Ludicrously ahead of its time, Gibson’s cyberpunk archetype immersed itself in computer networks and hacking, crossing over from the realm of the hardcore geek into the mainstream as a slow-burning cult classic. Anti-hero Case and augmented ‘razorgirl’ Molly enter a shadowy world at the behest of ex-military officer Armitage. Brain-melting.
Factotum – Charles Bukowski (1975)
The ‘laureate of American lowlife’, in Factotum Bukowski presented his alter-ego Henry Chinaksi, a shambling booze-hound meandering from one disastrous menial job to the next with an increasing level of disdain as he struggles to get himself published as a writer. Set in the seamy world of the 40s LA barfly, this is a grubby classic.
The Wind-Up Bird Chronicle – Haruki Murakami (1997)
Few writers manage to say so much about what appears to be so little as acclaimed Japanese author Haruki Murakami. Norwegian Wood might be his best known work, but The Wind-Up Bird Chronicle is arguably his best. A typically mesmeric story, it focusses on the supposedly ordinary life of Toru Okada. In expertly drawing Okada in a bewildering variety of colours, Murakami succeeds in saying much about the confusion of late 20th century life.
Atlas Shrugged – Ayn Rand (1957)
Another text that can more than effectively show off your bulging intellect, Atlas Shrugged was Ayn Rand’s magnum opus, the dystopian vision of a collapsing society where the most successful rise up against taxation and government. As these creative minds go on strike, the machine cogs of the world grind to a halt.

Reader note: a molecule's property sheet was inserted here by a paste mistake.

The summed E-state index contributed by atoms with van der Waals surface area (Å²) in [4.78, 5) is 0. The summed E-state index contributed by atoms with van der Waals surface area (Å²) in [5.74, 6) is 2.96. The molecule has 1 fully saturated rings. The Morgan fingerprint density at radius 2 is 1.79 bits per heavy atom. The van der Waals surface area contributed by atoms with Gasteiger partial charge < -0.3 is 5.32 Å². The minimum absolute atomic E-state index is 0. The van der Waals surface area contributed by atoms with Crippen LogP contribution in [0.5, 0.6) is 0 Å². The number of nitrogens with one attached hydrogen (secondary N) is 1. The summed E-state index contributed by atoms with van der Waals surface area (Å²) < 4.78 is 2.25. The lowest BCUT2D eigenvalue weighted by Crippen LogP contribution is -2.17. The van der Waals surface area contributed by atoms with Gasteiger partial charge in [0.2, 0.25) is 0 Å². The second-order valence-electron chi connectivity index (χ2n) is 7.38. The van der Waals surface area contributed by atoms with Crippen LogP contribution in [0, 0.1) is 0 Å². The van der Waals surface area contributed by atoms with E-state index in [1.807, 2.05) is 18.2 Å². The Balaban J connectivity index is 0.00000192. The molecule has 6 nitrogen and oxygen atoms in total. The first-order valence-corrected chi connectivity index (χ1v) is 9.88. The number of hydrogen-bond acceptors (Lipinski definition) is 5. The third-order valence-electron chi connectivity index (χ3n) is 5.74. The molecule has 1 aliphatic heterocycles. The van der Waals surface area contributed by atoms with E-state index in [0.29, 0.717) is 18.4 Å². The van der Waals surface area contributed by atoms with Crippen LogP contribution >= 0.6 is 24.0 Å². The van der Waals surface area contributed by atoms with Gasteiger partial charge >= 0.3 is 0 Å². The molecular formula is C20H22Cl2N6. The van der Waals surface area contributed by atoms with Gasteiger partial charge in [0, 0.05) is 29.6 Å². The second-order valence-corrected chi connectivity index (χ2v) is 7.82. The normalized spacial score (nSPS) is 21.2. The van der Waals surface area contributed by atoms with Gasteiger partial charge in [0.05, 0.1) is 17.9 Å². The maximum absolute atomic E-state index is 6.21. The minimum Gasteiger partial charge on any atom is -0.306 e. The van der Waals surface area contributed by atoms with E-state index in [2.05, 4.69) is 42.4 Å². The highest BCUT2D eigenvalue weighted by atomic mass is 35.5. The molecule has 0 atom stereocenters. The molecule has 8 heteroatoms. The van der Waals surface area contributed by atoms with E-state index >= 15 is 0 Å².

Trainspotting – Irvine Welsh (1993)
Irvine Welsh’s stunning debut novel, written in phonetic Scottish slang, defined a generation. Where Danny Boyle’s iconic film portrayed Mark Renton as a likable if flawed heroin addict, the book is less generous with him as the morally dubious focal point of a group of friends, enemies and psychopaths hopelessly tethered to opiates in dilapidated 80s Edinburgh.
Black Hole – Charles Burns (1995)
Charles Burns released his 12-issue comic book series Black Hole over a decade from 1995, a bleak but brilliant tale of suburban alienation when teenagers who contract a mysterious sexually transmitted disease start to develop bizarre physical mutations, all drawn in eerie black and white, evoking the feel of classic teen horror films.
One Flew Over the Cuckoo’s Nest – Ken Kesey (1962)
Kesey was a hugely influential character in US counter-culture, linking the beat movement of the 50s with the hippies of the 60s. His devastating novel One Flew Over the Cuckoo’s Nest was born of his experiences working on CIA-funded drug trials, and spawned the Oscar-winning film. The book is narrated by Chief Bromden and is fiercely critical of the treatment of mental illness.
The Wasp Factory – Iain Banks (1984)
Vastly disturbing, Banks’ first novel caused a storm of controversy for the blank violence emitting from its troubled protagonist Frank Cauldhame, who describes a childhood growing up on the rugged north east coast of Scotland. The impending arrival of Frank’s brother Eric, who has escaped from an asylum, coupled with Franks bursts of mindless anger, create an unsettling gothic horror.